Sell More Insurance to SMBs: 5 Tips for Brokers & Agents

Sell More Insurance to SMBs: 5 Tips for Brokers & Agents

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Small businesses make up 99.9 percent of all businesses in the US. For these 32.2 million small businesses, choosing the best benefits and health insurance for their employees is critical to attracting and retaining top talent. The problem, however, is time.

Small business owners often manage every aspect of their company: sales, marketing, HR, and more. They keep a close eye on every dollar that comes in and goes out, and selling to them can be a unique challenge for insurance professionals.

Not surprisingly, they want the best coverage for the best price, and are known to shop around. However, as any seasoned insurance broker or agent knows, price may attract a new client, but service is what retains them. In this blog post, we’ll discuss five strategies for how to sell insurance to SMBs—and how to keep them for years to come.

1. Understand the Small Business Landscape

To effectively sell insurance to small businesses, it is crucial to have a comprehensive understanding of the small business landscape. Research and analyze the specific industries and sectors you target. Familiarize yourself with the common risks and challenges faced by small businesses in these areas. By demonstrating industry knowledge and understanding the economic drivers of a client’s business, you can establish trust and credibility through a consultative approach.

The shortest path to sales success is a deep understanding of a customer’s needs. The surest path to customer retention is becoming a trusted business advisor. You should become their trusted advisor on changes in reporting, compliance, and other best practices. Even if they can find similar policies at a cheaper price elsewhere, your perspective and insights will be invaluable to their business.

2. Develop Targeted Marketing Strategies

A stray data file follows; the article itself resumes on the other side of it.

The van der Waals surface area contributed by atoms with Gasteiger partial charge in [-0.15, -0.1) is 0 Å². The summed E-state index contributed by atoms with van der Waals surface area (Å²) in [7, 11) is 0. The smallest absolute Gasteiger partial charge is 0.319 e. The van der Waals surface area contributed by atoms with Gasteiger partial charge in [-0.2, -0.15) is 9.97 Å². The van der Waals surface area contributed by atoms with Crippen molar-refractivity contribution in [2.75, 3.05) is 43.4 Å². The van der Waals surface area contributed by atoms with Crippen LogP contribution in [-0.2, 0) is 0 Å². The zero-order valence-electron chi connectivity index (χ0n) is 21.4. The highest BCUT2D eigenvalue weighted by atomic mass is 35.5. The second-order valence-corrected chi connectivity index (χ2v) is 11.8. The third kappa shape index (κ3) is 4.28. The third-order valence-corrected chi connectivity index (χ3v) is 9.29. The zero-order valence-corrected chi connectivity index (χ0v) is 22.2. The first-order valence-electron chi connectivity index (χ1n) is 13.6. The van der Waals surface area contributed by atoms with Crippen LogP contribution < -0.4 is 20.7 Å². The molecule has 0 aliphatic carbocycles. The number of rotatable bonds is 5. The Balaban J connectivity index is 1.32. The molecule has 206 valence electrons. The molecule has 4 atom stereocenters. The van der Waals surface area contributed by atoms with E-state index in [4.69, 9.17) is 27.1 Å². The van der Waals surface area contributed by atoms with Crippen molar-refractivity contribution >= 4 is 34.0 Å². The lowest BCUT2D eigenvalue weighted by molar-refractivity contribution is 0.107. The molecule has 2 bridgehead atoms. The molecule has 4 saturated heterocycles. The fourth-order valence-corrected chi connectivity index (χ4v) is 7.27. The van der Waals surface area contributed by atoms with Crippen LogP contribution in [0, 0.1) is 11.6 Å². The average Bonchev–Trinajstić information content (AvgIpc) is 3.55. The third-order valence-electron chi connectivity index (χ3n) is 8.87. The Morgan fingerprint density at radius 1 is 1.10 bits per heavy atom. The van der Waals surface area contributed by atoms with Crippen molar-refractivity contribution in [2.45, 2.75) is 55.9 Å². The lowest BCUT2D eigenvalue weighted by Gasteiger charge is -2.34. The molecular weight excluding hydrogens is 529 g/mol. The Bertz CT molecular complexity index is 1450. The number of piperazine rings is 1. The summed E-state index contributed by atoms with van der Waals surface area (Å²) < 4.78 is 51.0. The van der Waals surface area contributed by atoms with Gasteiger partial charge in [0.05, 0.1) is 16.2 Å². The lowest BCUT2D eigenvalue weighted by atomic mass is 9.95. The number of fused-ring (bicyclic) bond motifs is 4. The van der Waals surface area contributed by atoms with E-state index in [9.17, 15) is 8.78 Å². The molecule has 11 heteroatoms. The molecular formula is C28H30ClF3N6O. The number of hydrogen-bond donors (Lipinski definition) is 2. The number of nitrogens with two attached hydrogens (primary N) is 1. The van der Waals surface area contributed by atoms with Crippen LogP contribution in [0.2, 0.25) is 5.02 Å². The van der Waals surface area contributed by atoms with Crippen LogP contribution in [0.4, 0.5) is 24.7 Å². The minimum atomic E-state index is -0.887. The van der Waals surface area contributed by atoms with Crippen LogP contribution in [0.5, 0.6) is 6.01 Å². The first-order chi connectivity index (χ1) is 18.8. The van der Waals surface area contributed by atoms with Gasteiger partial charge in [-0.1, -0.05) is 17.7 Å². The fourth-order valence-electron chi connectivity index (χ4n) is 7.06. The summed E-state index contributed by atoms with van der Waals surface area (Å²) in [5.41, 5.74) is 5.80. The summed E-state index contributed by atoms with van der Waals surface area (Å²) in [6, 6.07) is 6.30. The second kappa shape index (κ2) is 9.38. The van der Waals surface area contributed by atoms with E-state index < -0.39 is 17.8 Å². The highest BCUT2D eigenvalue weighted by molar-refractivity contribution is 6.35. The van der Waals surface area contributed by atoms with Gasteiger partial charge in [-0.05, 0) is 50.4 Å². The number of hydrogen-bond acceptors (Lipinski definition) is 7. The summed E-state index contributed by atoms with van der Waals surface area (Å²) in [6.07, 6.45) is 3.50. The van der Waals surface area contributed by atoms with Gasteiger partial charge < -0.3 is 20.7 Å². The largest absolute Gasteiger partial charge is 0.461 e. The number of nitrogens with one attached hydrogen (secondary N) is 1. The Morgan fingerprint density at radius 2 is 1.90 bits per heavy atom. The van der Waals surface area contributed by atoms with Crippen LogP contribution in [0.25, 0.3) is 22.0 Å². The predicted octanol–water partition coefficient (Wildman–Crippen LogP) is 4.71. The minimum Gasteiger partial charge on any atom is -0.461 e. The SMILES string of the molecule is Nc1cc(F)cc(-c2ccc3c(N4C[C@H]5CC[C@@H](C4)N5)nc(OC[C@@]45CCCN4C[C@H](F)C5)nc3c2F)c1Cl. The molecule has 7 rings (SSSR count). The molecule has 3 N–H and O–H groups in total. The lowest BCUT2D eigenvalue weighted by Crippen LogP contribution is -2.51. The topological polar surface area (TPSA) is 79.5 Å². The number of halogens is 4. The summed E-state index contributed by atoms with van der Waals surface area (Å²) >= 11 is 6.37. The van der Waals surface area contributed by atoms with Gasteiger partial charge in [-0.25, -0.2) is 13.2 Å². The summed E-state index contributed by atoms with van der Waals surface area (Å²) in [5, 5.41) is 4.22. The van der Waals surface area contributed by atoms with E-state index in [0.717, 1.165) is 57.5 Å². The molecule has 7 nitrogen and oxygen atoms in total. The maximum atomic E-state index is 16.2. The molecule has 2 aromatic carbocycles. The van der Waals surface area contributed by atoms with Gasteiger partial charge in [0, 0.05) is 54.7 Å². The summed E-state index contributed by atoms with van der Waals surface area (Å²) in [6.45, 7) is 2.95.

Crafting targeted marketing strategies is essential to reach small business owners effectively. Identify the most suitable channels to reach your target audience, such as social media platforms like LinkedIn and Facebook, industry associations, local business events, and online directories.

Use your learnings from tip #1 to tailor your marketing messages to address the pain points and concerns of small business owners. Highlight the benefits of insurance coverage and how it can protect their businesses in the face of potential risks.

For targeting SMBs, few platforms are as valuable as LinkedIn. See our Comprehensive Guide for Selling Health Insurance on LinkedIn for step-by-step instructions on how to reach the right customers with the right message.

3. Provide Educational Resources

Small business owners don’t start their business with the goal of becoming experts in benefits and insurance. This is why they need you. The best way to get them up to speed is through short educational resources. These are busy people, so you’ll want to get the most important concepts across quickly.

Some topics to consider covering are:

·  Basic insurance concepts

·  Coverage options

·  Tax credits

·  Risk management

Make sure to use plain language and avoid industry jargon where possible. Also, try to make it niche or industry specific rather than customer specific. This will allow you to reuse pieces of content versus having to create net new for each prospect.